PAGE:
A model for the initiation and growth of extracellular lipid liposomes in arterial intima

Yongyi Yin, Kwang Hee Lim, Sheldon Weinbaum, Shu Chien, David S. Rumschitzki

Research output: Contribution to journalArticlepeer-review

15 Scopus citations


There is considerable evidence that lipoprotein cholesterol, after crossing the arterial endothelium and entering the intima from the vascular lumen, lodges in extracellular lipid packets (labeled 'liposomes') bound to the extracellular matrix. These liposomes appear to form by occasional attachment of a low-density lipoprotein (LDL) to the intimal matrix and to grow in place mainly by appending available free LDL. The liposome size distributions observed in chronically hypercholesteremic (WHHL) and in short- term cholesterol-fed rabbits are quite different. We propose a hierarchy of simple nucleation-polymerization models to describe liposome formation and growth. Even the simplest of these (with only one adjustable parameter) agrees extremely well with the WHHL data. In contrast, the cholesterol-fed rabbit data seem to result from the short-term nonuniform intimal history of LDL supply, which is a consequence of the focal nature of the transendothelial LDL flow through isolated transient leaky junctions. The same models used for the WHHL data, together with this intimal nonuniformity, superimposed on a slow uniform transendothelial seepage also account very well for this cholesterol-fed rabbit data.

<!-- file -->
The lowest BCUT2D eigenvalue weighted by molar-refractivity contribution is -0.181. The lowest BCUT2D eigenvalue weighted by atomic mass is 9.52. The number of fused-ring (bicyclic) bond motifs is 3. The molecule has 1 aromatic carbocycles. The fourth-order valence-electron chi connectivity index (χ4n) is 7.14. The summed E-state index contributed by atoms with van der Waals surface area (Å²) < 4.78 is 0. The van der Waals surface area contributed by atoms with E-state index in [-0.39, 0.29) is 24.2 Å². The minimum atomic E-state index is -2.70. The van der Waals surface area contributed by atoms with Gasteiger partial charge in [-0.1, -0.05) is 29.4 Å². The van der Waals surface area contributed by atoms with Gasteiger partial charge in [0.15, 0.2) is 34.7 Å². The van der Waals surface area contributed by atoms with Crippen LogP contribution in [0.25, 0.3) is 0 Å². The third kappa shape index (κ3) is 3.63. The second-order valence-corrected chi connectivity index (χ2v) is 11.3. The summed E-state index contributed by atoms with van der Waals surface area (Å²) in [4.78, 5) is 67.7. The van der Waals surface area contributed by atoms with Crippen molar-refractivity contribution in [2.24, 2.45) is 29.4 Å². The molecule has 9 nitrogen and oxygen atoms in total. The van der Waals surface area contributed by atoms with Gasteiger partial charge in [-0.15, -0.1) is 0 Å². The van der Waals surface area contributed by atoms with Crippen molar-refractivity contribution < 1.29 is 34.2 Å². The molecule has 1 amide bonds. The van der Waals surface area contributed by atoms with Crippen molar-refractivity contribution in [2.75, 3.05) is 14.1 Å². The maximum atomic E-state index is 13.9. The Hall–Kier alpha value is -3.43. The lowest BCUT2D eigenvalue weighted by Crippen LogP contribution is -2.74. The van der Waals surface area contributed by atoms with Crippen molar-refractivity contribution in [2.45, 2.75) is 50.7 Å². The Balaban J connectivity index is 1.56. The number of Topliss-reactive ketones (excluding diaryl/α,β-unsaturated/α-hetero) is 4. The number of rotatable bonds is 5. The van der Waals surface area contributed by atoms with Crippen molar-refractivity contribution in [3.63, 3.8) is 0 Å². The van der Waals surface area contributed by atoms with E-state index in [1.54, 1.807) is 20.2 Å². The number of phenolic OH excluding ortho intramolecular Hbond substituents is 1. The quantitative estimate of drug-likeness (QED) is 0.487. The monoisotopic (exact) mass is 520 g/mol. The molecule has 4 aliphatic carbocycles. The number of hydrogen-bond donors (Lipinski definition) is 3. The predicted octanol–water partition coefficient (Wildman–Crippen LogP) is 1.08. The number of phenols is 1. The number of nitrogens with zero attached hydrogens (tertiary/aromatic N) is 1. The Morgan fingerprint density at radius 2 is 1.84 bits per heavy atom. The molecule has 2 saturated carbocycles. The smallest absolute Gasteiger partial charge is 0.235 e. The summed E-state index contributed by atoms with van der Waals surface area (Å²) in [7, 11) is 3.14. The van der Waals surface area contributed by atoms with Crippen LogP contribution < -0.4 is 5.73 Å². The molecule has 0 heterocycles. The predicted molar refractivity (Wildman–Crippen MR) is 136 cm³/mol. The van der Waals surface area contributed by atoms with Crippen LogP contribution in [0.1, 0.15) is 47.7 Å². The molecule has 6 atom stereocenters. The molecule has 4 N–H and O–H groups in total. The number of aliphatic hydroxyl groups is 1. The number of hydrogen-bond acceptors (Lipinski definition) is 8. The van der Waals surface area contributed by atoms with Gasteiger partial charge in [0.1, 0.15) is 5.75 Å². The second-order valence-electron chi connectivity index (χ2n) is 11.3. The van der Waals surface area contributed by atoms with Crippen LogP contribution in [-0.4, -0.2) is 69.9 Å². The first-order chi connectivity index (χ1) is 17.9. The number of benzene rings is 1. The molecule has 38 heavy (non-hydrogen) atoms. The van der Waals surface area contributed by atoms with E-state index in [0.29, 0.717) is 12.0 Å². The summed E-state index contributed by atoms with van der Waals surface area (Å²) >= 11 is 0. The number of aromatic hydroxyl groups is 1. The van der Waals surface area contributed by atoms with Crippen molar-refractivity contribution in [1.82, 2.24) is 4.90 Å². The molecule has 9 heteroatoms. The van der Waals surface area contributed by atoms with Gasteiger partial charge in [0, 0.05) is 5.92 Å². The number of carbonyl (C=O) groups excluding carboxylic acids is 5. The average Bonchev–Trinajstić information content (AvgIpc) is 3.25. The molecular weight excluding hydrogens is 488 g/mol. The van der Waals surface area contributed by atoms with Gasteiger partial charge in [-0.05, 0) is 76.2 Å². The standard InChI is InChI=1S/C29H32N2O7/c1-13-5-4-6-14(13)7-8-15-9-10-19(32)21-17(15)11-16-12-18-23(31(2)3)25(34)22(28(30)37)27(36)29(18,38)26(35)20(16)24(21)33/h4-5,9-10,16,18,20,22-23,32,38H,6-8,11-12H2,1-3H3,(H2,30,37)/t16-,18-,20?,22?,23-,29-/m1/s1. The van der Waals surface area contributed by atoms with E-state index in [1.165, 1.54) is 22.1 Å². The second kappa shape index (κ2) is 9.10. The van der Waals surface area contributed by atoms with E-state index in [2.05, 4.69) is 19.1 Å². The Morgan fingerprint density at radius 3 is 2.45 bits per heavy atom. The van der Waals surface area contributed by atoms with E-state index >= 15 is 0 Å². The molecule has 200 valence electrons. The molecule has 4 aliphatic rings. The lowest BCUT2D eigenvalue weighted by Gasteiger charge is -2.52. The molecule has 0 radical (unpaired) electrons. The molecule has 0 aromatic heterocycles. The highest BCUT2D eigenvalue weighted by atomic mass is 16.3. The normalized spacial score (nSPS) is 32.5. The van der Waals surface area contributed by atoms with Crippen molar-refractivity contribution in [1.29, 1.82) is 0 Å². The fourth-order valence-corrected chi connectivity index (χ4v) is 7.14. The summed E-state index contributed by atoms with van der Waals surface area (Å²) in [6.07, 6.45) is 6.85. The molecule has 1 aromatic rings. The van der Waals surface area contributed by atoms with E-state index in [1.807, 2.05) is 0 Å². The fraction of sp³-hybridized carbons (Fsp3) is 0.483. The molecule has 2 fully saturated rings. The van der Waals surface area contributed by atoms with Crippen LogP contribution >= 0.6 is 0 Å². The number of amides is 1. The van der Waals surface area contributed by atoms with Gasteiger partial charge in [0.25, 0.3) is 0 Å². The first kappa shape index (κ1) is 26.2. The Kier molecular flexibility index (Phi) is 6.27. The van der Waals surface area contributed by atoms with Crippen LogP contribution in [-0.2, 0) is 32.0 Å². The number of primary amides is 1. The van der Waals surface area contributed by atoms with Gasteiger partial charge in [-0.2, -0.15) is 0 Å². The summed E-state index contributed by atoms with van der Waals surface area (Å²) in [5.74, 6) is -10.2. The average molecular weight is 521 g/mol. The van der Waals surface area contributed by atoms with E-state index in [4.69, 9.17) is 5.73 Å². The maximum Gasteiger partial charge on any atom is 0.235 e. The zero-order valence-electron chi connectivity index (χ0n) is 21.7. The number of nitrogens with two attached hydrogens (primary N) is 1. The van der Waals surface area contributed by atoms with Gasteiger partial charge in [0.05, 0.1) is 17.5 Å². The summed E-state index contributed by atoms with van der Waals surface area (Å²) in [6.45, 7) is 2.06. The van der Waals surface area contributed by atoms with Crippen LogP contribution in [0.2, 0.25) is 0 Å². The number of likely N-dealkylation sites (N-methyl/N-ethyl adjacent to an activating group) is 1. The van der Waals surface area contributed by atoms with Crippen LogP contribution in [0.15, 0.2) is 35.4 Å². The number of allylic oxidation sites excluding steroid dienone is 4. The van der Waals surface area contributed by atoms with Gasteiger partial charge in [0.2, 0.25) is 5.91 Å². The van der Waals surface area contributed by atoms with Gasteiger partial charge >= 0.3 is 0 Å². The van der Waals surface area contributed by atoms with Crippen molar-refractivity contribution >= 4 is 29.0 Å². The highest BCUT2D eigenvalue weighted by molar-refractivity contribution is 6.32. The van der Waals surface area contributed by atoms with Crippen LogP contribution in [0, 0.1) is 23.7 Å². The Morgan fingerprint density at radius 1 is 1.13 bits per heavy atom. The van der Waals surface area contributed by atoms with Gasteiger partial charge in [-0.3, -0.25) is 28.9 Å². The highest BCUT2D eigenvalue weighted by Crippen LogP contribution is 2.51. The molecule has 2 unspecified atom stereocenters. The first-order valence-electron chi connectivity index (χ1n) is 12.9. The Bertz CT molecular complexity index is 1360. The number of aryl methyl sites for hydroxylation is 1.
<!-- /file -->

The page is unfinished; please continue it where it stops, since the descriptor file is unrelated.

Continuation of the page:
Original languageEnglish (US)
Pages (from-to)H1033-H1046
JournalAmerican Journal of Physiology - Heart and Circulatory Physiology
Issue number2 41-2
StatePublished - Feb 1997


  • extracellular matrix
  • lipid binding
  • liposome size distribution

ASJC Scopus subject areas

  • Physiology
  • Cardiology and Cardiovascular Medicine
  • Physiology (medical)


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